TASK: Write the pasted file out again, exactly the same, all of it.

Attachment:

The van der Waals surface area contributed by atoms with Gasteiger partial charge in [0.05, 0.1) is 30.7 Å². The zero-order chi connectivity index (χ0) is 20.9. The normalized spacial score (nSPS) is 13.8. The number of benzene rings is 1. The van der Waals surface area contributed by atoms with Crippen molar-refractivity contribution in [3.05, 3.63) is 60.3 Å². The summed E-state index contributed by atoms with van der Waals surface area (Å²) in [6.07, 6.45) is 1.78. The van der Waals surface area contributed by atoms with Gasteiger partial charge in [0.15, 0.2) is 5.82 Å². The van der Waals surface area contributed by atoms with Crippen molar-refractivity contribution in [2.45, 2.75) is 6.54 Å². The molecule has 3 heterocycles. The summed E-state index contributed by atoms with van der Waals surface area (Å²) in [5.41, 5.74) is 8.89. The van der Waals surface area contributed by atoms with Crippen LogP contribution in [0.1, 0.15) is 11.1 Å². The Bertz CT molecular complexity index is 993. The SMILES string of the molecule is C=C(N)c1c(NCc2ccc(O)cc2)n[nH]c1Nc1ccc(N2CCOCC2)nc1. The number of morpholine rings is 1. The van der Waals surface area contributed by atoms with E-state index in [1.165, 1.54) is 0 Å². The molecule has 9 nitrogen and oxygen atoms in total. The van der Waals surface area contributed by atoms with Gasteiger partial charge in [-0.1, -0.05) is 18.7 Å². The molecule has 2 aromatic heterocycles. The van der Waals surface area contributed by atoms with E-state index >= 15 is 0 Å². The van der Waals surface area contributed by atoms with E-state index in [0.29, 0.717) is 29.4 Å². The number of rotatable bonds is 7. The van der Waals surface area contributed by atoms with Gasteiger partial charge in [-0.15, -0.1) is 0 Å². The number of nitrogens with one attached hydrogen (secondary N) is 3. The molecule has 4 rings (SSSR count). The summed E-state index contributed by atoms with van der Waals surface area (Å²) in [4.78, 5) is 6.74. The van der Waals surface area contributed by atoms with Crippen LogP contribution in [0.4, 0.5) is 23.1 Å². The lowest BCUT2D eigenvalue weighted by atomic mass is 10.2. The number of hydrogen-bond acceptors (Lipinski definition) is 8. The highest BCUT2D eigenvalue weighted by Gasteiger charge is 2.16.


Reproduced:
The van der Waals surface area contributed by atoms with Gasteiger partial charge in [0.05, 0.1) is 30.7 Å². The zero-order chi connectivity index (χ0) is 20.9. The normalized spacial score (nSPS) is 13.8. The number of benzene rings is 1. The van der Waals surface area contributed by atoms with Crippen molar-refractivity contribution in [3.05, 3.63) is 60.3 Å². The summed E-state index contributed by atoms with van der Waals surface area (Å²) in [6.07, 6.45) is 1.78. The van der Waals surface area contributed by atoms with Gasteiger partial charge in [0.15, 0.2) is 5.82 Å². The van der Waals surface area contributed by atoms with Crippen molar-refractivity contribution in [2.45, 2.75) is 6.54 Å². The molecule has 3 heterocycles. The summed E-state index contributed by atoms with van der Waals surface area (Å²) in [5.41, 5.74) is 8.89. The van der Waals surface area contributed by atoms with Crippen LogP contribution in [0.1, 0.15) is 11.1 Å². The Bertz CT molecular complexity index is 993. The SMILES string of the molecule is C=C(N)c1c(NCc2ccc(O)cc2)n[nH]c1Nc1ccc(N2CCOCC2)nc1. The number of morpholine rings is 1. The van der Waals surface area contributed by atoms with E-state index in [1.165, 1.54) is 0 Å². The molecule has 9 nitrogen and oxygen atoms in total. The van der Waals surface area contributed by atoms with Gasteiger partial charge in [-0.1, -0.05) is 18.7 Å². The molecule has 2 aromatic heterocycles. The van der Waals surface area contributed by atoms with E-state index >= 15 is 0 Å². The van der Waals surface area contributed by atoms with E-state index in [0.29, 0.717) is 29.4 Å². The number of rotatable bonds is 7. The van der Waals surface area contributed by atoms with Gasteiger partial charge in [-0.15, -0.1) is 0 Å². The number of nitrogens with one attached hydrogen (secondary N) is 3. The molecule has 4 rings (SSSR count). The summed E-state index contributed by atoms with van der Waals surface area (Å²) in [4.78, 5) is 6.74. The van der Waals surface area contributed by atoms with Crippen LogP contribution in [0.4, 0.5) is 23.1 Å². The lowest BCUT2D eigenvalue weighted by atomic mass is 10.2. The number of hydrogen-bond acceptors (Lipinski definition) is 8. The highest BCUT2D eigenvalue weighted by Gasteiger charge is 2.16.